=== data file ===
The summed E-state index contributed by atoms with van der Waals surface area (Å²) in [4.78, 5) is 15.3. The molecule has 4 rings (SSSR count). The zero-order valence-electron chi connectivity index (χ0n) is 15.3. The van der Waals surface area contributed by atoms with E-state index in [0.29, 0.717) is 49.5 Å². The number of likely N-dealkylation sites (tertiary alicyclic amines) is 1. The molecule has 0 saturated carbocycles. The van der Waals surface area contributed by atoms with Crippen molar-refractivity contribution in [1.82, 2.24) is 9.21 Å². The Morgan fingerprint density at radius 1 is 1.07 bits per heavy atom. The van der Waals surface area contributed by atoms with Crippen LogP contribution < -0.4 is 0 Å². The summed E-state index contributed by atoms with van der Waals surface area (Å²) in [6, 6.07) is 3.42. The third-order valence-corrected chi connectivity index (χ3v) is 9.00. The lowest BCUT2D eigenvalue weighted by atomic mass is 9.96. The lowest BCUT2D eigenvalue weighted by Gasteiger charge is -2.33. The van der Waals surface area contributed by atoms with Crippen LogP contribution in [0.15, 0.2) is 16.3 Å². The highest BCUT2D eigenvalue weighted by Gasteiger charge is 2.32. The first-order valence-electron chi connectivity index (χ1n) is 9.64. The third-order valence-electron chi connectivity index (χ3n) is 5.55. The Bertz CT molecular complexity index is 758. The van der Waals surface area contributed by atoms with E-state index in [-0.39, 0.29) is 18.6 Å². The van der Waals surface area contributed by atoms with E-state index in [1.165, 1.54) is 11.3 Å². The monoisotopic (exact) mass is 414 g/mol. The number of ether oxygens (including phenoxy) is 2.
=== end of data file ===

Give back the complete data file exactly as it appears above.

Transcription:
The summed E-state index contributed by atoms with van der Waals surface area (Å²) in [4.78, 5) is 15.3. The molecule has 4 rings (SSSR count). The zero-order valence-electron chi connectivity index (χ0n) is 15.3. The van der Waals surface area contributed by atoms with E-state index in [0.29, 0.717) is 49.5 Å². The number of likely N-dealkylation sites (tertiary alicyclic amines) is 1. The molecule has 0 saturated carbocycles. The van der Waals surface area contributed by atoms with Crippen molar-refractivity contribution in [1.82, 2.24) is 9.21 Å². The Morgan fingerprint density at radius 1 is 1.07 bits per heavy atom. The van der Waals surface area contributed by atoms with Crippen LogP contribution < -0.4 is 0 Å². The summed E-state index contributed by atoms with van der Waals surface area (Å²) in [6, 6.07) is 3.42. The third-order valence-corrected chi connectivity index (χ3v) is 9.00. The lowest BCUT2D eigenvalue weighted by atomic mass is 9.96. The lowest BCUT2D eigenvalue weighted by Gasteiger charge is -2.33. The van der Waals surface area contributed by atoms with Crippen LogP contribution in [0.15, 0.2) is 16.3 Å². The highest BCUT2D eigenvalue weighted by Gasteiger charge is 2.32. The first-order valence-electron chi connectivity index (χ1n) is 9.64. The third-order valence-electron chi connectivity index (χ3n) is 5.55. The Bertz CT molecular complexity index is 758. The van der Waals surface area contributed by atoms with E-state index in [-0.39, 0.29) is 18.6 Å². The van der Waals surface area contributed by atoms with E-state index in [1.165, 1.54) is 11.3 Å². The monoisotopic (exact) mass is 414 g/mol. The number of ether oxygens (including phenoxy) is 2.